CHICAGO -- The tag-team trio that was supposed to lead the Chicago White Sox's offense into the future was finally reunited Tuesday night.
Avisail Garcia, Adam Eaton and Jose Abreu played in a White Sox lineup for just the ninth time this season and the first time since April 9 at Colorado, way back during the second week of the regular season.
That was the game when Avisail Garcia injured his shoulder, of course, and he originally underwent surgery that was expected to cost him the season. Credited with being a fast healer, Garcia was able to return to the White Sox on Aug. 16, but as fate would have it, Eaton was out with an oblique injury.
The band was finally back together Tuesday giving the White Sox another look at the three central figures of their roster rebuild that started at last year’s trade deadline. The White Sox still dropped their seventh consecutive game Tuesday, but in an 8-6 defeat to the Cleveland Indians, they scored their most runs since a 7-5 victory over the Toronto Blue Jays on Aug. 17.
The White Sox look out of gas with a little more than a month to play, but the hope is that the Garcia, Eaton, Abreu trio will spark a late-season offensive push and provide some optimism leading into the winter.
In constructing the White Sox’s triple-threat offensive core, Garcia was added first on the day before the 2013 trade deadline when he was acquired from the Detroit Tigers in the deal that sent Jake Peavy to the Boston Red Sox.
Abreu was a six-year, $68 million free-agent signing this winter, and Eaton was acquired from the Arizona Diamondbacks in the three-team December deal that sent pitcher Hector Santiago to the Los Angeles Angels.
“Yeah, I didn’t really notice that, but that’s right,” Eaton said about his second chance to play with a pair of heralded teammates again. “It’s going to be good. Spring training is where we got some lengthy time together. Hopefully fans will want to see us all play together [again], so it will be very exciting.”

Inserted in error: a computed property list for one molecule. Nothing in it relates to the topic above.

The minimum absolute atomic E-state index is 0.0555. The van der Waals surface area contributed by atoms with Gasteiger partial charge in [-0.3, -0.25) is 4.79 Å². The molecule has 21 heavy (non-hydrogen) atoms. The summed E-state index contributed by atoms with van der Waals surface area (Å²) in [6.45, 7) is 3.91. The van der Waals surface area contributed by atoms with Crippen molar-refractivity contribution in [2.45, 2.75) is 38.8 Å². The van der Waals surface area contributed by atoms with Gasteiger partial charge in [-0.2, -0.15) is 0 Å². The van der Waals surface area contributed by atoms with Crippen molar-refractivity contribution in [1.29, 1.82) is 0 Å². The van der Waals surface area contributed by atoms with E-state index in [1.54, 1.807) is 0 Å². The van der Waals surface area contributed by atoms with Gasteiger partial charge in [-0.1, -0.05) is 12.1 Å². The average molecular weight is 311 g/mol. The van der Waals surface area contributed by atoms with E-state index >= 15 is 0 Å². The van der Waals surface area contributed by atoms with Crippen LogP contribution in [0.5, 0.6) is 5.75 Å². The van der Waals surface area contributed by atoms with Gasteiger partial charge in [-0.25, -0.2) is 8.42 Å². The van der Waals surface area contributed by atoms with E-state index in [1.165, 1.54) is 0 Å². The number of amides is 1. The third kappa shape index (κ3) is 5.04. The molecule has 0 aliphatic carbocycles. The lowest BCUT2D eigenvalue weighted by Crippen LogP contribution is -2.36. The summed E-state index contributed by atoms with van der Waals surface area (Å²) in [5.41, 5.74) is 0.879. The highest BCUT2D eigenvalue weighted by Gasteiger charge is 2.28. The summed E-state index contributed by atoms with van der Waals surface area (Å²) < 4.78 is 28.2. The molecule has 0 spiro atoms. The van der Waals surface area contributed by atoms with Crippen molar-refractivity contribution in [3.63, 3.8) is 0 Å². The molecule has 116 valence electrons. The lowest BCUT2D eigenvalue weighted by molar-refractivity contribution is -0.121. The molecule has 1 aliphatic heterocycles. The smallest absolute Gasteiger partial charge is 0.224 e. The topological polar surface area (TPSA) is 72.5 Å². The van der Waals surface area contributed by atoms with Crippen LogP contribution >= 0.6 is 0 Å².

Exciting isn’t precisely what the White Sox are looking for. If exciting is the byproduct of being productive, the club will take it. Eaton and Abreu have been able to show their value this season, and Garcia seems to have picked up where he left off when he batted a team-leading .304 from Aug. 9 last year until the end of the season.
In the eight games since he has returned, Garcia was batting just .214 before Tuesday, but his slugging percentage was .500, with two doubles, two home runs and seven RBIs. Perhaps Eaton’s return agrees with Garcia, who had a two-run double among his two hits Tuesday.
“I think Avisail Garcia is one of the more interesting young players in the league,” Indians manager Terry Francona said at the start of the current three-game series. “When they got him, I remember thinking, ‘Boy, that’s a hell of a [player],’ because he’s a really interesting young player. I mean, he runs so much better than people think he can, and there’s power in that bat and he can play all the outfield positions.
“He’s got a chance to be a really good player. And from our side of it, I guess we hope he’s not really ready to be hot and help them. And Eaton gives them kind of that spark at the top of the order. And then Abreu, being that like monster bat in the middle, man they’ve really helped their lineup a lot.
In fact, each member of the White Sox’s three-man offensive core had a hit Tuesday with Abreu picking up a hit and two walks, while Eaton had an RBI single in the fifth inning.
“It is nice,” manager Robin Ventura said of Eaton’s return from the DL. “I think any time you need a shot in the arm, it’s nice to have a guy that was in the middle of it when he was playing. I think any time you get back to some sort of normalness it’s nice, but you’re looking at a time when we haven’t really had him and Avi together very much, so it will hopefully be nice to watch.”
The White Sox’s offense had been stuck in the mud without Eaton. It scored three runs or less in 14 of its last 17 games before Tuesday, and the club went 4-9 without its leadoff man. Eaton was hitting .435 (37-for-85) in his last 22 games before he was injured.
With another offseason approaching and the White Sox still in roster-rebuild mode, the front office wants to use the impact acquisitions from last winter as a guide when moving into the colder months this year.
“That's absolutely our intent,” Hahn said of making more impact moves this offseason. “We obviously can't guarantee we're going to be able to make 'X' number of moves, and we're going to be able to hit on as high as percentage of our targets as we did last year, but it's certainly our goal to address ideally all of what we feel are our needs, before they shift, as quickly as possible.
“It has never been about, 'Hey, we got two things done, so we're good.' The fact of the matter is we didn't get everything done last offseason as we wanted to do, and we look forward to the chance coming up in the coming weeks, where we're able to get a little more aggressive in pursuing some answers out there.”